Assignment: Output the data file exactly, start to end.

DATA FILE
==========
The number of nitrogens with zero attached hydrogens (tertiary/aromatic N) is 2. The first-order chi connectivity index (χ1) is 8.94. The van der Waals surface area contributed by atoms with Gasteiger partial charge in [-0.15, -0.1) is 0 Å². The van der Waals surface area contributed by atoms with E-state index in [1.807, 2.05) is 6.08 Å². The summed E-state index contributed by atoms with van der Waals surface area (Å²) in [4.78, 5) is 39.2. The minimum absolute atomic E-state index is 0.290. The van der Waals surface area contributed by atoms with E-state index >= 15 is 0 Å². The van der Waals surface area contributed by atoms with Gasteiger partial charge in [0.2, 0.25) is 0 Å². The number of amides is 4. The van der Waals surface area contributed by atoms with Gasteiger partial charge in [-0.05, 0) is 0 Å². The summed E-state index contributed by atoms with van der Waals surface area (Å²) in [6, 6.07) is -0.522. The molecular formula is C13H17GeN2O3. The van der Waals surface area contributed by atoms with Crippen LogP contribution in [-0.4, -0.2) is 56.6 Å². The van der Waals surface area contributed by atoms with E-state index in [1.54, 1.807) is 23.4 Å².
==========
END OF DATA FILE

The number of nitrogens with zero attached hydrogens (tertiary/aromatic N) is 2. The first-order chi connectivity index (χ1) is 8.94. The van der Waals surface area contributed by atoms with Gasteiger partial charge in [-0.15, -0.1) is 0 Å². The van der Waals surface area contributed by atoms with E-state index in [1.807, 2.05) is 6.08 Å². The summed E-state index contributed by atoms with van der Waals surface area (Å²) in [4.78, 5) is 39.2. The minimum absolute atomic E-state index is 0.290. The van der Waals surface area contributed by atoms with E-state index >= 15 is 0 Å². The van der Waals surface area contributed by atoms with Gasteiger partial charge in [0.2, 0.25) is 0 Å². The number of amides is 4. The van der Waals surface area contributed by atoms with Gasteiger partial charge in [-0.05, 0) is 0 Å². The summed E-state index contributed by atoms with van der Waals surface area (Å²) in [6, 6.07) is -0.522. The molecular formula is C13H17GeN2O3. The van der Waals surface area contributed by atoms with Crippen LogP contribution in [-0.4, -0.2) is 56.6 Å². The van der Waals surface area contributed by atoms with E-state index in [1.54, 1.807) is 23.4 Å².